RP:  But if the end result of the RCUK policy is to increase the number of research papers that are freely available on the Internet does it matter so much?

SH: Let me make this perfectly clear: My own goal is and always has been OA — by which I mean, first and foremost, online access to peer-reviewed research articles, free for all would-be users, not just those at institutions that can afford subscription access to the journal in which it was published (“Gratis OA”).

I do not care in the least how that Gratis OA is provided — green, gold, or day-glo — as long as it is provided, today.

But even just this Gratis OA (Libre OA is virtually zero) is only being provided today to the tune of about 20% worldwide, and this has been true for years now. Research usage, impact and progress are consequently being needlessly lost for years.

Yes, every increase in OA is welcome, regardless of its colour — but not if it comes at the expense of preventing or delaying even greater increase in OA.

And that’s precisely what the UK’s latest turn toward a fool’s gold rush is doing: providing a modest (though needlessly and immoderately expensive) “increase [in] the number of research papers that are freely available on the Internet” at the considerable expense of a far greater increase that could be provided by adopting a sensible, scalable, cost-free Green OA mandate for UK research, suitable for emulation by the rest of the world.

If the UK first does the latter — clearly and unambiguously mandates Green OA for all UK research output — then it is welcome to throw all the cash it has to spare on also subsidizing Gold OA if it so wishes.

But not instead.

RP:  Thanks for sharing your thoughts with me.



Harnad explains below why he believes publishers will seek to cash in on the new RCUK policy by expanding hybrid OA:

Suppose you're a subscription journal. Hybrid gold means you just keep selling subscriptions and — on top of that — you can charge (whatever you like) extra for selling single-article hybrid gold.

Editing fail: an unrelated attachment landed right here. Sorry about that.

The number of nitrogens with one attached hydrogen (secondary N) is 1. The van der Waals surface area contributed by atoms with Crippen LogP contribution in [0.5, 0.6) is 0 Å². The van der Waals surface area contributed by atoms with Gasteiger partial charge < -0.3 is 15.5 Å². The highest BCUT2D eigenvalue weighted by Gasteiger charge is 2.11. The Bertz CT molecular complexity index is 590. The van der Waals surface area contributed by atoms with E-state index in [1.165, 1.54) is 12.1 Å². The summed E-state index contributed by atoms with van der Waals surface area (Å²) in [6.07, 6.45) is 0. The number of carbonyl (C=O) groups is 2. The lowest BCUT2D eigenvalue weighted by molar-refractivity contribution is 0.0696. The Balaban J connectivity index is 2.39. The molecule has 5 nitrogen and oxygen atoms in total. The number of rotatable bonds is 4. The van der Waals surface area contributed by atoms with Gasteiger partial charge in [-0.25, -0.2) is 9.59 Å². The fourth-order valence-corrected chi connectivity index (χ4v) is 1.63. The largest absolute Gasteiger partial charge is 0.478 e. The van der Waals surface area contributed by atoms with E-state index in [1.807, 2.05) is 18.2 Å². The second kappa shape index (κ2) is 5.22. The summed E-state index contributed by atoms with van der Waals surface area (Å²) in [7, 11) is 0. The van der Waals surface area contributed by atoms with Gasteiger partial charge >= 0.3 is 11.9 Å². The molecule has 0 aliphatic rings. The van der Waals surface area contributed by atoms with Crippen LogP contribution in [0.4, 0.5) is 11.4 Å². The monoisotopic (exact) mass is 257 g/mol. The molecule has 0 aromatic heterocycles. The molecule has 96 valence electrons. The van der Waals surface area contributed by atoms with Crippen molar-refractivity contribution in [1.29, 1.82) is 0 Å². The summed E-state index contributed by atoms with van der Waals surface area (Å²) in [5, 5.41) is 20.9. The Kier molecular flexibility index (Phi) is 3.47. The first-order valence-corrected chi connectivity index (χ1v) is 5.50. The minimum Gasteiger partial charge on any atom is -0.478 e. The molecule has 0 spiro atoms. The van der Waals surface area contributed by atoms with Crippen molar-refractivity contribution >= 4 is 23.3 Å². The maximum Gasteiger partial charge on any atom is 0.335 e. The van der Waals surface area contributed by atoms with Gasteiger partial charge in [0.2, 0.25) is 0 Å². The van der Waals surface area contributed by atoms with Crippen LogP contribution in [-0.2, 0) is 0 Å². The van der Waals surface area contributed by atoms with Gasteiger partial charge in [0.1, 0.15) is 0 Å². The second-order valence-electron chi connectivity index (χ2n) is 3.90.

How much do you charge? Well, if you publish 100 articles per year and your total annual revenue is £XXX, you charge 1% of £XXX for hybrid Gold OA per article.

Once you've got that (plus your unaltered subscription revenue of £XXX) you've earned £XXX + 1% for that year.

Good business.

And if the UK publishes 6% of the world's articles yearly, then on average 6% of the articles in any journal will be paid-up hybrid Gold OA, thanks to Finch and RCUK. That means worldwide publisher revenue — let's say it's £XXX per year — will increase from £XXX per year to:

£XXX + 6% per year

Not bad.

Publishers are not too dense to do the above arithmetic. They've already done it. That is what hybrid Gold is predicated upon. And that is why publishers are so pleased with Finch/RCUK: “The world purports to want OA. Fine. We’re ready to sell it to them — on top of what we're selling them already.”

In the UK, Finch and RCUK have obligingly eliminated hybrid Gold OA's only real competition (Green OA) — Finch by ignoring it completely, and RCUK by forcing fundees to pay for Gold rather than provide Green whenever the publisher has the sense to offer Gold.

Of course publishers will say (and sometimes even mean it ) that they are not really trying to inflate their income even further. As the uptake of hybrid Gold increases, they will proportionately lower the cost of subscriptions — until subscriptions are gone and all that's left, like the Cheshire Cat’s grin, is Gold OA revenue (now no longer hybrid but "pure") — and at the same bloated levels as today's subscriptions.

So what? The goal was always OA, not Green OA or Gold OA. Who cares if all that money is being wasted?

I don't.

I care about all the time (and with it all that OA and research progress) that has been wasted, and that will continue to be wasted, as the thrall of Gold Fever and Rights Rapture keep the research community from mandating the cost-free Green OA that would bring them 100% OA globally in next to no time, and leave them instead chasing along the CC-Byways after gold dust year upon year upon year, at unaffordable, unnecessary and unscalable cost.

Image: Judith Economos; license: CC-BY.


Mike Taylor said...

Oh, Stevan.

Richard Poynder said...

A conversation about this interview has been taking place on Google+ here.